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As you can see, here I have a test that sends props to a component, render it and everything looks ok, but can we say that we really test our component? We need to check our coverage report to really understand what's missing, if you run your test including npm test -- --coverage you will have a new folder coverage created and your root project, and you will find this file: /coverage/lcov-report/index.html, please open it on your favorite browser and you will see the coverage status of your project.

Let's search our DashboardPanel component and try to understand what's being reported.

Status Covarage

Status with only snapshot test

Wow! I have 90% of coverage on Lines and Statements, in functions we are over the 80%, they're big numbers, the branch is a little low, but in average we're ok right?, if we as a team decide to have a coverage of 80% I totally get it with this test, but my component is really tested? Let's see my code status:

Code status

As you can see, the code says something different than my previous numbers, I have some part of the code on red, this means that my test never gets there, and also some on yellow, this means that I have a conditional if that never was tested. so, we can see that my test is not really tested, I have the coverage but I don't trust that my code works.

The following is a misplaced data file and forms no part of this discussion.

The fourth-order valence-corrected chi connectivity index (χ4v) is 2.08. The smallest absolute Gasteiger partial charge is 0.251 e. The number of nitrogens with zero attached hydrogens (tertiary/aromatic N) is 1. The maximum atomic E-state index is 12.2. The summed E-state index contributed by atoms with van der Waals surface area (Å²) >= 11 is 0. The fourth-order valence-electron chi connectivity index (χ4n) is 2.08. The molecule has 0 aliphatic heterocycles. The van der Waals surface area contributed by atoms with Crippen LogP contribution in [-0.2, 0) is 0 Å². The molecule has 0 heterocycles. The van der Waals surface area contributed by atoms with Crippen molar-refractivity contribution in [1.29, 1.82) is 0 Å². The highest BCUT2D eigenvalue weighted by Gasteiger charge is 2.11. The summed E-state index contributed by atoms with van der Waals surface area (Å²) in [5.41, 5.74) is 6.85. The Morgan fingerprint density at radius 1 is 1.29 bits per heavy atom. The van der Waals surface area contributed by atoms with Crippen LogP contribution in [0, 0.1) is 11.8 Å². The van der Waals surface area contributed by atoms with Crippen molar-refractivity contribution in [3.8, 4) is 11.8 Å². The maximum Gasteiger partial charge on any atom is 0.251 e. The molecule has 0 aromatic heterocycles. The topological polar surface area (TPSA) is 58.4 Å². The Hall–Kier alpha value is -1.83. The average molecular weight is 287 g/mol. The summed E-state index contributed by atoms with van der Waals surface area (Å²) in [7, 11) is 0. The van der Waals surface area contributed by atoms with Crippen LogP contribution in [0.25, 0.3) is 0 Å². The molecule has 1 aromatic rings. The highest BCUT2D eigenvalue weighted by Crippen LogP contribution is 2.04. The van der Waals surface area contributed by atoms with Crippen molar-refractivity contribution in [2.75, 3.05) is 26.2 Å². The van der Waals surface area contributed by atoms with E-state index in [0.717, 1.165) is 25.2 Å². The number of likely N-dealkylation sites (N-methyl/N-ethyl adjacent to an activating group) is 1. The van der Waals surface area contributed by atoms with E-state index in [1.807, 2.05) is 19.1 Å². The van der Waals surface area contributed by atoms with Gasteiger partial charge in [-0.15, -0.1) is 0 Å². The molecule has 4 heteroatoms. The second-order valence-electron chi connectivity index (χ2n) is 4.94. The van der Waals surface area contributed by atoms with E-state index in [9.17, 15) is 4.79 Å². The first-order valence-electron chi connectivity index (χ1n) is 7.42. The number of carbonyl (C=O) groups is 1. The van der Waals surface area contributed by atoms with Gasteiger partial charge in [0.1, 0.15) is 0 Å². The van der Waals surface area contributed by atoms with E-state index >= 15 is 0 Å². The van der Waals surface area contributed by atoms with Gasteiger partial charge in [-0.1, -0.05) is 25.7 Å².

Let's do a real test, where I start with an empty list of gnomes, then receive it, as a normal flow, then we take the input, mock the onChange function with different inputs and verify that the state changes correctly.

it('should render dashboard panel',()=> {
        // Mount Dashboard with none list of gnomes because the normal is that the first time never receive anything because the server was no called yet.
        const dashboardPanel = mount(<DashboardPanel gnomes={[]}/>);

        // Mock the response of the server with 10 gnomes, the component will receive these props and validate that the 10 GnomeBox components are rendered.

        //Find the filter component.
        const input = dashboardPanel.find(Input);

                // We mock the user iteration and send to the input an valid change event, and also we validate that the state change accordely, the filter text in the state  and is only one GnomeBox displayed.{ target: { value: 'Tobus'}});

                // Then we validate the case where I just pass a letter and when we reset the filter to nothing again.{ target: { value: 'a'}});
        expect(dashboardPanel.find(GnomeBox).length).toEqual(4); { target: { value: ''}});
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Now let's see the status again:
Status after my real test